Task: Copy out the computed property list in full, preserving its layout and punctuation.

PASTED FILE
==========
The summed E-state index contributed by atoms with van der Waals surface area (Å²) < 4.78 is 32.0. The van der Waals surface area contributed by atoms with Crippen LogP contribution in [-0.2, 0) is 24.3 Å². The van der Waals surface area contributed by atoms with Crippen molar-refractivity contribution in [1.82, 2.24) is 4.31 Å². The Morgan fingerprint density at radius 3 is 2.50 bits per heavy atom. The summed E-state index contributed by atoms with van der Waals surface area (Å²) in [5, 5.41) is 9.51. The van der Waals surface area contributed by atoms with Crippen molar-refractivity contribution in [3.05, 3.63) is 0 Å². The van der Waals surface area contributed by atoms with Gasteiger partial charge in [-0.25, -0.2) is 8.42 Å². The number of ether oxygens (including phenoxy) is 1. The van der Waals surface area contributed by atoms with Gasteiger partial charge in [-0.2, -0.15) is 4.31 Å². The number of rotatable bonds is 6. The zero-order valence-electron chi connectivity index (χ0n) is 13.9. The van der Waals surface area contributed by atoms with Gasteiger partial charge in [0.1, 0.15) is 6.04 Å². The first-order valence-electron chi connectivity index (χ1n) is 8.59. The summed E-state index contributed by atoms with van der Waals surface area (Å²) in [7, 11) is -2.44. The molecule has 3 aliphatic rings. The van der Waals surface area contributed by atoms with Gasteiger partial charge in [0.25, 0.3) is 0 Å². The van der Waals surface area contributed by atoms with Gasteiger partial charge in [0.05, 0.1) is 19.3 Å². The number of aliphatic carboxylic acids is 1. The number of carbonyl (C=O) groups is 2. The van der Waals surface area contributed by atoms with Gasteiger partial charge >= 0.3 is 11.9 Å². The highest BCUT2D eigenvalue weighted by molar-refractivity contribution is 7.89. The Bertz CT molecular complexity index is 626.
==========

The summed E-state index contributed by atoms with van der Waals surface area (Å²) < 4.78 is 32.0. The van der Waals surface area contributed by atoms with Crippen LogP contribution in [-0.2, 0) is 24.3 Å². The van der Waals surface area contributed by atoms with Crippen molar-refractivity contribution in [1.82, 2.24) is 4.31 Å². The Morgan fingerprint density at radius 3 is 2.50 bits per heavy atom. The summed E-state index contributed by atoms with van der Waals surface area (Å²) in [5, 5.41) is 9.51. The van der Waals surface area contributed by atoms with Crippen molar-refractivity contribution in [3.05, 3.63) is 0 Å². The van der Waals surface area contributed by atoms with Gasteiger partial charge in [-0.25, -0.2) is 8.42 Å². The number of ether oxygens (including phenoxy) is 1. The van der Waals surface area contributed by atoms with Gasteiger partial charge in [-0.2, -0.15) is 4.31 Å². The number of rotatable bonds is 6. The zero-order valence-electron chi connectivity index (χ0n) is 13.9. The van der Waals surface area contributed by atoms with Gasteiger partial charge in [0.1, 0.15) is 6.04 Å². The first-order valence-electron chi connectivity index (χ1n) is 8.59. The summed E-state index contributed by atoms with van der Waals surface area (Å²) in [7, 11) is -2.44. The molecule has 3 aliphatic rings. The van der Waals surface area contributed by atoms with Gasteiger partial charge in [0.25, 0.3) is 0 Å². The van der Waals surface area contributed by atoms with Gasteiger partial charge in [0.05, 0.1) is 19.3 Å². The number of aliphatic carboxylic acids is 1. The number of carbonyl (C=O) groups is 2. The van der Waals surface area contributed by atoms with Gasteiger partial charge >= 0.3 is 11.9 Å². The highest BCUT2D eigenvalue weighted by molar-refractivity contribution is 7.89. The Bertz CT molecular complexity index is 626.